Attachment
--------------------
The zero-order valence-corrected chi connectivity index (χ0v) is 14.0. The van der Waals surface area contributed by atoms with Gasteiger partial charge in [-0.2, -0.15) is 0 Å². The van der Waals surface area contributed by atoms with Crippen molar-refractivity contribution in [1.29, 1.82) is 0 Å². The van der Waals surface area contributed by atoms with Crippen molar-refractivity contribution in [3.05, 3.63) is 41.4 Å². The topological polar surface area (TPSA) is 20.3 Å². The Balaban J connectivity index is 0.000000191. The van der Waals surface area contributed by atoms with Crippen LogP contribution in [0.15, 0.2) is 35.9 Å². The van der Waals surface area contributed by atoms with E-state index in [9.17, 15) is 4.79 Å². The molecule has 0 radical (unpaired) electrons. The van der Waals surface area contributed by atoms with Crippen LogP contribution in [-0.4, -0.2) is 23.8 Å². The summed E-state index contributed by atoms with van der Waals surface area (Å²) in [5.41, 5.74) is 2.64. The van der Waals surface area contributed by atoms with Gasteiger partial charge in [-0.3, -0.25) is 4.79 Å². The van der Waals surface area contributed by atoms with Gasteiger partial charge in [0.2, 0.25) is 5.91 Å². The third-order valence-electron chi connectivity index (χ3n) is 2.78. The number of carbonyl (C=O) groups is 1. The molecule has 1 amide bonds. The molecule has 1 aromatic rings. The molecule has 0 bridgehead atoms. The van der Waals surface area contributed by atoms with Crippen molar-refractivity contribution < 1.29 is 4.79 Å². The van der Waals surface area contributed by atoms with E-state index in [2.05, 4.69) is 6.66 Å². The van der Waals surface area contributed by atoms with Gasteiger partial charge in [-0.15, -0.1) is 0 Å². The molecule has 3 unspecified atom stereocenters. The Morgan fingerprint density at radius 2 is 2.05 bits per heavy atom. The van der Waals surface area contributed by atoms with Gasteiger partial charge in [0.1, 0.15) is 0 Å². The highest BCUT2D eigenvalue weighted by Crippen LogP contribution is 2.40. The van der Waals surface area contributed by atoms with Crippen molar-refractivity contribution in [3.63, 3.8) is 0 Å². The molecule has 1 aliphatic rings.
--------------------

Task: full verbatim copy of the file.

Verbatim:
The zero-order valence-corrected chi connectivity index (χ0v) is 14.0. The van der Waals surface area contributed by atoms with Gasteiger partial charge in [-0.2, -0.15) is 0 Å². The van der Waals surface area contributed by atoms with Crippen molar-refractivity contribution in [1.29, 1.82) is 0 Å². The van der Waals surface area contributed by atoms with Crippen molar-refractivity contribution in [3.05, 3.63) is 41.4 Å². The topological polar surface area (TPSA) is 20.3 Å². The Balaban J connectivity index is 0.000000191. The van der Waals surface area contributed by atoms with Crippen LogP contribution in [0.15, 0.2) is 35.9 Å². The van der Waals surface area contributed by atoms with E-state index in [9.17, 15) is 4.79 Å². The molecule has 0 radical (unpaired) electrons. The van der Waals surface area contributed by atoms with Crippen LogP contribution in [-0.4, -0.2) is 23.8 Å². The summed E-state index contributed by atoms with van der Waals surface area (Å²) in [5.41, 5.74) is 2.64. The van der Waals surface area contributed by atoms with Gasteiger partial charge in [-0.3, -0.25) is 4.79 Å². The van der Waals surface area contributed by atoms with Gasteiger partial charge in [0.2, 0.25) is 5.91 Å². The third-order valence-electron chi connectivity index (χ3n) is 2.78. The number of carbonyl (C=O) groups is 1. The molecule has 1 amide bonds. The molecule has 1 aromatic rings. The molecule has 0 bridgehead atoms. The van der Waals surface area contributed by atoms with Crippen molar-refractivity contribution < 1.29 is 4.79 Å². The van der Waals surface area contributed by atoms with E-state index in [2.05, 4.69) is 6.66 Å². The van der Waals surface area contributed by atoms with Gasteiger partial charge in [-0.15, -0.1) is 0 Å². The molecule has 3 unspecified atom stereocenters. The Morgan fingerprint density at radius 2 is 2.05 bits per heavy atom. The van der Waals surface area contributed by atoms with Gasteiger partial charge in [0.1, 0.15) is 0 Å². The highest BCUT2D eigenvalue weighted by Crippen LogP contribution is 2.40. The van der Waals surface area contributed by atoms with Crippen molar-refractivity contribution in [3.63, 3.8) is 0 Å². The molecule has 1 aliphatic rings.